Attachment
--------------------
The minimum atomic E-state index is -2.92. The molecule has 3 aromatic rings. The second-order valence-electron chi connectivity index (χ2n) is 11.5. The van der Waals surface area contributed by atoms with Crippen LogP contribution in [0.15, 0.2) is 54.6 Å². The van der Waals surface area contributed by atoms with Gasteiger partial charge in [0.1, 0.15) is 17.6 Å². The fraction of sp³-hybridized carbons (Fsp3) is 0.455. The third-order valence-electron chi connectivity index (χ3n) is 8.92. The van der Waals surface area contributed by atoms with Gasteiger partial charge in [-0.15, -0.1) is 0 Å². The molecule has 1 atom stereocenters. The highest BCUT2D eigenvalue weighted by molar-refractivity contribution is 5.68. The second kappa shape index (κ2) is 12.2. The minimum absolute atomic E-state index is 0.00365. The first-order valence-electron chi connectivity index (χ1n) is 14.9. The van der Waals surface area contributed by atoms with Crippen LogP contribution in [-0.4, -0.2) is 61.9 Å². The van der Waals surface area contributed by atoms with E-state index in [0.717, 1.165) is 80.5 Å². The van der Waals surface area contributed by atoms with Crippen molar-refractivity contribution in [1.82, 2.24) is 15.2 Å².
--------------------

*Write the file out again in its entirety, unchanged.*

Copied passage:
The minimum atomic E-state index is -2.92. The molecule has 3 aromatic rings. The second-order valence-electron chi connectivity index (χ2n) is 11.5. The van der Waals surface area contributed by atoms with Crippen LogP contribution in [0.15, 0.2) is 54.6 Å². The van der Waals surface area contributed by atoms with Gasteiger partial charge in [0.1, 0.15) is 17.6 Å². The fraction of sp³-hybridized carbons (Fsp3) is 0.455. The third-order valence-electron chi connectivity index (χ3n) is 8.92. The van der Waals surface area contributed by atoms with Gasteiger partial charge in [-0.15, -0.1) is 0 Å². The molecule has 1 atom stereocenters. The highest BCUT2D eigenvalue weighted by molar-refractivity contribution is 5.68. The second kappa shape index (κ2) is 12.2. The minimum absolute atomic E-state index is 0.00365. The first-order valence-electron chi connectivity index (χ1n) is 14.9. The van der Waals surface area contributed by atoms with Crippen LogP contribution in [-0.4, -0.2) is 61.9 Å². The van der Waals surface area contributed by atoms with E-state index in [0.717, 1.165) is 80.5 Å². The van der Waals surface area contributed by atoms with Crippen molar-refractivity contribution in [1.82, 2.24) is 15.2 Å².